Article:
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Beacon Archive

October 2002
PDF Version

Buggies Barnstorm Beaver.

A few days after the antique cars toured Beaver Island, another vintage mode of transportation, the horse and buggy, made an appearance on Beaver Island. Shaker Hites and Cloyd Ramsey each brought two buggies over for the Labor Day weekend, and took a few extended tours each day.

These buggies are modern versions of traditional models, and cost around $2,500 each. Some had inflated tires, some solid; each is better for certain terrain. The hitches were fastened to the front shocks to take the pressure off the horses' shoulders. They exhibited some technology, such as the use of ball bearings, but stopped well short of the $10,000 composite material racing buggy that is becoming so popular.

No one is sure how many buggy enthusiasts there are in America, but a good guess is 15 to 20,000. There are national clubs, competitions, gatherings, and newsletters, as well as smaller clubs in every state. They say that all it takes is climbing in a buggy and having a good ride through a scenic landscape to get the buggy bug.

It's not exactly a safe sport, though, although being hit by a car is not a significant worry. The biggest danger is a buggy-to-buggy collision. Horses are temperamental, and high-strung. Some can be trained to the buggy in six hours, but some require six months, and some never learn. Once a group of buggies sets out on an expedition, a contest between the horses can develop. And seldom are two content to travel at the same speed for very long. Another problem for the driver is that in populated areas they have to stop to remove the droppings, carrying dustbin and broom; some cities have even passed diaper ordinances, especially for guided tours.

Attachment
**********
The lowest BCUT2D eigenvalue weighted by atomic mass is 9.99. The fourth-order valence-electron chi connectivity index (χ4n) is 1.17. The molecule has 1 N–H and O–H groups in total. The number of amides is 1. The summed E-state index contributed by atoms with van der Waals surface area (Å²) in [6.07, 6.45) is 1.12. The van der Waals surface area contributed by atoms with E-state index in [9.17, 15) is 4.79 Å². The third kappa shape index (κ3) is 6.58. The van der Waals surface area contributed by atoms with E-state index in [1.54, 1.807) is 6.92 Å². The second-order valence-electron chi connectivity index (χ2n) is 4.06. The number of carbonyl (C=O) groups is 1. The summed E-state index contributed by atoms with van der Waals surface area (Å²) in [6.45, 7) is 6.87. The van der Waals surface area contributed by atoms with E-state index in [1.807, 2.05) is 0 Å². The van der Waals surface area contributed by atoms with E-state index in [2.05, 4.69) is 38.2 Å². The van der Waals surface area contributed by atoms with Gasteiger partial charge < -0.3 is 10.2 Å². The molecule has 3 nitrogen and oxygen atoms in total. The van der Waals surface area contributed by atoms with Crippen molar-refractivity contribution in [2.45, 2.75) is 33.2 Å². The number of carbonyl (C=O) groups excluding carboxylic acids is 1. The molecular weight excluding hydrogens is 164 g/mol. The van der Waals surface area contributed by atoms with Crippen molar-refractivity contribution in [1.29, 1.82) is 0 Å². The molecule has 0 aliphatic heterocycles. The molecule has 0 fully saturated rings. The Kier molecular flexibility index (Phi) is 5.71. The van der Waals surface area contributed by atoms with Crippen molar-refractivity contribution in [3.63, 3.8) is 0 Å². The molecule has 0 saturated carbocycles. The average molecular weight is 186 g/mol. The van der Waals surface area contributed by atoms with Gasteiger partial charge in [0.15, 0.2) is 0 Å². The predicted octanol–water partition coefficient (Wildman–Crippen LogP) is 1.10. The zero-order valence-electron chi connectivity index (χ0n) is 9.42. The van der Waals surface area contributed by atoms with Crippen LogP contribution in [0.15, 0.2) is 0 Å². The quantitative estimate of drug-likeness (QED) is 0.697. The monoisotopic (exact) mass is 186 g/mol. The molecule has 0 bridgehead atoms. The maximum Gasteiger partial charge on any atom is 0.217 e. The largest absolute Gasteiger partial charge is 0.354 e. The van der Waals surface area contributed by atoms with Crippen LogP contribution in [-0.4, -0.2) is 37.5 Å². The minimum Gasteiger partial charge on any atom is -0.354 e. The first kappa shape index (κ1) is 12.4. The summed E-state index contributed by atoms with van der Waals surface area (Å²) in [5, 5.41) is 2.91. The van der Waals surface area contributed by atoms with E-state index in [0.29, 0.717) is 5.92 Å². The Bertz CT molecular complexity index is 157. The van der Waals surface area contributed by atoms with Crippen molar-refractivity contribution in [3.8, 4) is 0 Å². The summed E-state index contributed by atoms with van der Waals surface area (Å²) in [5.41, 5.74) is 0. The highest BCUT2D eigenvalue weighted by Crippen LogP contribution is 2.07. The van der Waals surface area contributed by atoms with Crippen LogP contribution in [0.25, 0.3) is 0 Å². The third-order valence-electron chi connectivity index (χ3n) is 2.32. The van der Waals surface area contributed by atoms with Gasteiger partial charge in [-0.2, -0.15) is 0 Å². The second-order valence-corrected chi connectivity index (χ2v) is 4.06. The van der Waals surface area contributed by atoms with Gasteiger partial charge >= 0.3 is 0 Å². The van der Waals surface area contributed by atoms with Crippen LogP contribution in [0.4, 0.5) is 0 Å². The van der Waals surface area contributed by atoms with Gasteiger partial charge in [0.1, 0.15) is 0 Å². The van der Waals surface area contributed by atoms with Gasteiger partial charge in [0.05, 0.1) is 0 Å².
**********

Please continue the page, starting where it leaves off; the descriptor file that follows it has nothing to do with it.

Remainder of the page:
Labor Day was a beautiful weekend for this junket, although something happened the night of September 2nd that could have ruined it. The group was just sitting down to eat a late dinner at Shaker's home on Freesoil Avenue when they heard a clatter of hooves and saw four of their horses burst through the fence and gallop past the window. The crew took fifteen seconds to gather itself and then all of them jumped into a Suburban and gave chase. Reaching Main Street a moment later, the frantic horses were nowhere in sight--but they had hit the asphalt with such force that they left a track. Down past the Shamrock they went, and then up to the King's Highway and out of town. The tracks disappeared at Phyllis Moore's, so the gang turned down Carlyle Avenue and flashed their lights down every driveway. Finally they found all four huddled together gasping for breath in Robert Gillespie's shop lot across from his home. What spooked them? "We'll never know," Shaker admitted, taking out his guitar for a few songs before turning in. "Never had that happen before in my life."


Whenever Cloyd comes to the Island, he has to reminisce about when he helped his father log on Beaver Island. They conducted their operation completely with horse power, working at the croquet mill or Camp #3. He was just a boy, but he worked like a man and formed life-long bonds with many Beaver Islanders. This is where he developed the appreciation for horses that got him into buggies. "We picked up and left over 40 years ago," he said. "But sometimes when I’m driving a team out in the country, all those intervening years just disappear, and I have to pinch myself to remember that since that time a lot has happened. The internet, cell phones, and men on the moon.”

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